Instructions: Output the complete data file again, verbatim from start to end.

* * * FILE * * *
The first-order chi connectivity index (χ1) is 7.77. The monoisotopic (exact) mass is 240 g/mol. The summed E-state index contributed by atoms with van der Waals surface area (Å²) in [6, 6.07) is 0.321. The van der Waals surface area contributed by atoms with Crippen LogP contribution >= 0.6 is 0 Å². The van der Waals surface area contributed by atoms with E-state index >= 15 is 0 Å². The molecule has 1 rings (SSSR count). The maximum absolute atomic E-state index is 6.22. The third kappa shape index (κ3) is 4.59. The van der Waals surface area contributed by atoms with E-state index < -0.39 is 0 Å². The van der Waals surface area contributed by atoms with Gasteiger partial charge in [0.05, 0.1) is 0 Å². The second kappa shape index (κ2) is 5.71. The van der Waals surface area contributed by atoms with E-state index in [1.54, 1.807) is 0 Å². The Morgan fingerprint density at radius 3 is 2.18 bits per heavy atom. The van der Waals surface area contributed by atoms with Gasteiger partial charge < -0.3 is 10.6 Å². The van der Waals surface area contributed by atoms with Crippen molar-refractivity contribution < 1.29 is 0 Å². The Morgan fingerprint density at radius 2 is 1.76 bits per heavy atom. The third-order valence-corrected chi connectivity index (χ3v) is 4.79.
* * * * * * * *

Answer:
The first-order chi connectivity index (χ1) is 7.77. The monoisotopic (exact) mass is 240 g/mol. The summed E-state index contributed by atoms with van der Waals surface area (Å²) in [6, 6.07) is 0.321. The van der Waals surface area contributed by atoms with Crippen LogP contribution >= 0.6 is 0 Å². The van der Waals surface area contributed by atoms with E-state index >= 15 is 0 Å². The molecule has 1 rings (SSSR count). The maximum absolute atomic E-state index is 6.22. The third kappa shape index (κ3) is 4.59. The van der Waals surface area contributed by atoms with E-state index < -0.39 is 0 Å². The van der Waals surface area contributed by atoms with Gasteiger partial charge in [0.05, 0.1) is 0 Å². The second kappa shape index (κ2) is 5.71. The van der Waals surface area contributed by atoms with E-state index in [1.54, 1.807) is 0 Å². The Morgan fingerprint density at radius 3 is 2.18 bits per heavy atom. The van der Waals surface area contributed by atoms with Gasteiger partial charge < -0.3 is 10.6 Å². The van der Waals surface area contributed by atoms with Crippen molar-refractivity contribution < 1.29 is 0 Å². The Morgan fingerprint density at radius 2 is 1.76 bits per heavy atom. The third-order valence-corrected chi connectivity index (χ3v) is 4.79.